Snow rollers: Weird weather phenomenon catches snowmobiler by surprise

Credit: Wikicommons

Credit: Wikicommons

A snowmobiler in northern Idaho stumbled across a rare weather phenomenon Tuesday morning called snow rollers.

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It looks like snow is rolling itself into large doughnut-shaped snowballs almost by magic, but it’s really a phenomenon that only occurs under the perfect conditions.

The ideal mix for a snow roller to form, includes a light dusting of snow that's wet enough to stick to the ground, but loose enough so it doesn't cling. Wind speeds have to be strong enough to push the snow along the ground so that it curls up into a signature, snow roller loop, according to the National Weather Service.

Matt Drechsel told KHQ-TV he saw dozens of the rollers in a field in Worley and stopped to take a few photos.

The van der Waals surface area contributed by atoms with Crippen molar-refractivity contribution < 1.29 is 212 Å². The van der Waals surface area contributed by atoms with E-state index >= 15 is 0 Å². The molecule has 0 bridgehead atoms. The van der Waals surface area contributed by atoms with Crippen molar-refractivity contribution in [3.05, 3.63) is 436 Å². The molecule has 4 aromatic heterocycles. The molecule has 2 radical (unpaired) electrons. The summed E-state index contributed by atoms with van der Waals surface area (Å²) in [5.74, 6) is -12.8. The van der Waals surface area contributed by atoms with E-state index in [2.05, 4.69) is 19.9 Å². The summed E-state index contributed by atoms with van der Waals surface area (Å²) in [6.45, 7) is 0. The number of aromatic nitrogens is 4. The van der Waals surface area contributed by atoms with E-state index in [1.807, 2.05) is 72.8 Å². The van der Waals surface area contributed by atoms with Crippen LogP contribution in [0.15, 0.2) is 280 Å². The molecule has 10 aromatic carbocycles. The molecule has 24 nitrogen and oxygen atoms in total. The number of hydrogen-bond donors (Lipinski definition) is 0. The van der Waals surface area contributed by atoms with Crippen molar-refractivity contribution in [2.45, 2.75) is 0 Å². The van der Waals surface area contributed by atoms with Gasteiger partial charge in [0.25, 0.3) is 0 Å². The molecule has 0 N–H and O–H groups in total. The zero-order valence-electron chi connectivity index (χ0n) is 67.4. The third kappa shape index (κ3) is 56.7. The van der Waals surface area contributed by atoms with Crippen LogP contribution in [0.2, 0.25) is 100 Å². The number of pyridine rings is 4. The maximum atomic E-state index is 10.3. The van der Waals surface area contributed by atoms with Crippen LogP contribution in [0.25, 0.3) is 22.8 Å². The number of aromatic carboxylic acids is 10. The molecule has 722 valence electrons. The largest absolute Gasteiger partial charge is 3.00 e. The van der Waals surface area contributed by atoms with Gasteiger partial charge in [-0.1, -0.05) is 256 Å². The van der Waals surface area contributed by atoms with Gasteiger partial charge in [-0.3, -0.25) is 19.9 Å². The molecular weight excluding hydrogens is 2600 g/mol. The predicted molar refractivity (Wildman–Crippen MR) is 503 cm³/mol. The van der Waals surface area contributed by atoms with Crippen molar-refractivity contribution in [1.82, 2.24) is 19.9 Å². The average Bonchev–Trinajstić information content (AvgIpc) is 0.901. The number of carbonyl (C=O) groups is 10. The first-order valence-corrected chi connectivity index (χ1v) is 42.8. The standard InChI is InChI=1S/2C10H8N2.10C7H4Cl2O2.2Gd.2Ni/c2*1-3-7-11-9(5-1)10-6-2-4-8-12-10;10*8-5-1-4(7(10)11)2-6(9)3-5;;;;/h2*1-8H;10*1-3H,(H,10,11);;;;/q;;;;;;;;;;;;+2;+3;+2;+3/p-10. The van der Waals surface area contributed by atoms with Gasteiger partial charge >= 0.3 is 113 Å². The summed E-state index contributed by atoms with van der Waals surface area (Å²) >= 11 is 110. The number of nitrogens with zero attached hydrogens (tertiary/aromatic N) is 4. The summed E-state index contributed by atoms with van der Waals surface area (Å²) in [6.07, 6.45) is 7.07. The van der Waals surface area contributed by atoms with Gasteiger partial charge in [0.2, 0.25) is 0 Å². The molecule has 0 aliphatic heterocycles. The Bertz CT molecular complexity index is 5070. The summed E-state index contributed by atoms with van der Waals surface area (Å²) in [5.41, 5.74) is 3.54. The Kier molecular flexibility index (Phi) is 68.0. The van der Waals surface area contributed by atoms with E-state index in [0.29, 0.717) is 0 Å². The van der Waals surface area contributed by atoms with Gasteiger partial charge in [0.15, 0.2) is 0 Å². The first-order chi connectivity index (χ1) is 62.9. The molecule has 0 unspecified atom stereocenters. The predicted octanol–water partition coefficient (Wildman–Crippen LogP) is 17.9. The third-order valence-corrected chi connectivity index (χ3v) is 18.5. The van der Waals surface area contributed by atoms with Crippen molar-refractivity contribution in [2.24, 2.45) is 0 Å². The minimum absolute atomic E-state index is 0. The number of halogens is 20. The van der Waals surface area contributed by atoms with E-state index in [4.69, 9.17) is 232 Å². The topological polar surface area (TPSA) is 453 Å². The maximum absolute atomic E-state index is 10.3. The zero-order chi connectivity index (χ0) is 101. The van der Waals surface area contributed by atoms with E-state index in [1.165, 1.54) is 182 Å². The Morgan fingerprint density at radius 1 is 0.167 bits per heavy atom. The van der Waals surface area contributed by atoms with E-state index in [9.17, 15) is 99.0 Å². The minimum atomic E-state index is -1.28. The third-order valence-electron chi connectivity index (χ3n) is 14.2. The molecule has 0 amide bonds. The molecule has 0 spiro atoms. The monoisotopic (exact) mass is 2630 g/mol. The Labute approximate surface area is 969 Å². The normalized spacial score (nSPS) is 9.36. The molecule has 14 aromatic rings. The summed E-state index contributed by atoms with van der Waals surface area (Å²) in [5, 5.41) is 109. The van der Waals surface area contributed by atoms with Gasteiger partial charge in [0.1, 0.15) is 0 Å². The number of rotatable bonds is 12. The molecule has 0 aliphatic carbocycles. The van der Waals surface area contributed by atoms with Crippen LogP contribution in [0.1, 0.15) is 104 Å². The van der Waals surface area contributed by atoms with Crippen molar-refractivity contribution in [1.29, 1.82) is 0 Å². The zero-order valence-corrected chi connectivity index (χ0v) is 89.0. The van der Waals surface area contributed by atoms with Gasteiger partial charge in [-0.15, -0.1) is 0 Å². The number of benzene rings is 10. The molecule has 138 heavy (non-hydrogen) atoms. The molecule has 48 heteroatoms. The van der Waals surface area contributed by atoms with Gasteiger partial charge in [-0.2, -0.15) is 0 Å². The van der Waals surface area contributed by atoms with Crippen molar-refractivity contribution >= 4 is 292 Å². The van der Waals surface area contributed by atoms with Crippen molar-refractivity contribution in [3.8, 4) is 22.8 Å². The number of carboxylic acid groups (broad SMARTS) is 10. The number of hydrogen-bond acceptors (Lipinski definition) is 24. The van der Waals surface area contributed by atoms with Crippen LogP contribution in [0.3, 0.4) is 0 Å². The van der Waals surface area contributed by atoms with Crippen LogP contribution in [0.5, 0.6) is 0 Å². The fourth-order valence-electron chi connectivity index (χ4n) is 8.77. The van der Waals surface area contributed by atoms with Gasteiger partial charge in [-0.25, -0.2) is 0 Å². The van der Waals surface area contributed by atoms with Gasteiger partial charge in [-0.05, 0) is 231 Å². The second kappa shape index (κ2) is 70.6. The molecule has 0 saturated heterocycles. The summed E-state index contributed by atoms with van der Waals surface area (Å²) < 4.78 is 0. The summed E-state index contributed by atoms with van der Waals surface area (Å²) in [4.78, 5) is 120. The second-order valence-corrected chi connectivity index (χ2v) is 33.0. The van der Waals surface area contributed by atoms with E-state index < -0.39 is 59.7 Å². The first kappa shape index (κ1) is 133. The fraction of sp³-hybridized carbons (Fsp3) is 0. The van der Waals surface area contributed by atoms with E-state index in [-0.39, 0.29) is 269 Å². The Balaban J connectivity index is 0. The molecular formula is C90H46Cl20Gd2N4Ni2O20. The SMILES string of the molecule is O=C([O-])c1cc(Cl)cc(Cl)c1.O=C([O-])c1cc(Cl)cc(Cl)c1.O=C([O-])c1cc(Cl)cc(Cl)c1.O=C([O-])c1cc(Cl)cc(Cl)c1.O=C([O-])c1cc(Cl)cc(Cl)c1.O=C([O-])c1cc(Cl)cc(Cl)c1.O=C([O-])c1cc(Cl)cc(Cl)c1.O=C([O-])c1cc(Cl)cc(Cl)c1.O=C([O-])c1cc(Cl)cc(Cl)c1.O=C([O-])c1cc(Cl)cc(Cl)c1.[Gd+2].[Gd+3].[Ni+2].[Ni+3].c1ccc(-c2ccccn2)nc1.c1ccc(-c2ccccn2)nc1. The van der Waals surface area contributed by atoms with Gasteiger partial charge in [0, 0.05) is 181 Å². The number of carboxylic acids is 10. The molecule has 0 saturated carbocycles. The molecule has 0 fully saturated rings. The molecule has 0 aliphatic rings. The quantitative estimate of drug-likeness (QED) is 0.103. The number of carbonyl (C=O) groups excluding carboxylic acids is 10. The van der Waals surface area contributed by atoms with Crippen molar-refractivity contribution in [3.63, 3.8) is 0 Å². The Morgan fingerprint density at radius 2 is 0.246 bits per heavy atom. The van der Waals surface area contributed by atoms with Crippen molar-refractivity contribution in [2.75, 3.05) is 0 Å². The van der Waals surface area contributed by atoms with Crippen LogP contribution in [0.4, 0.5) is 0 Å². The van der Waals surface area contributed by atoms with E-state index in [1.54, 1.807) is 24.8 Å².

Dreschel said he’s only seen snow rollers one other time in his life, so he was surprised when he stumbled across a field full of them.

National Geographic called them "the cold weather equivalent of tumbleweeds." They're also called snow bales, wind snowballs or snow doughnuts. Bigger snow rollers can grow as large as a few inches wide and travel several feet.

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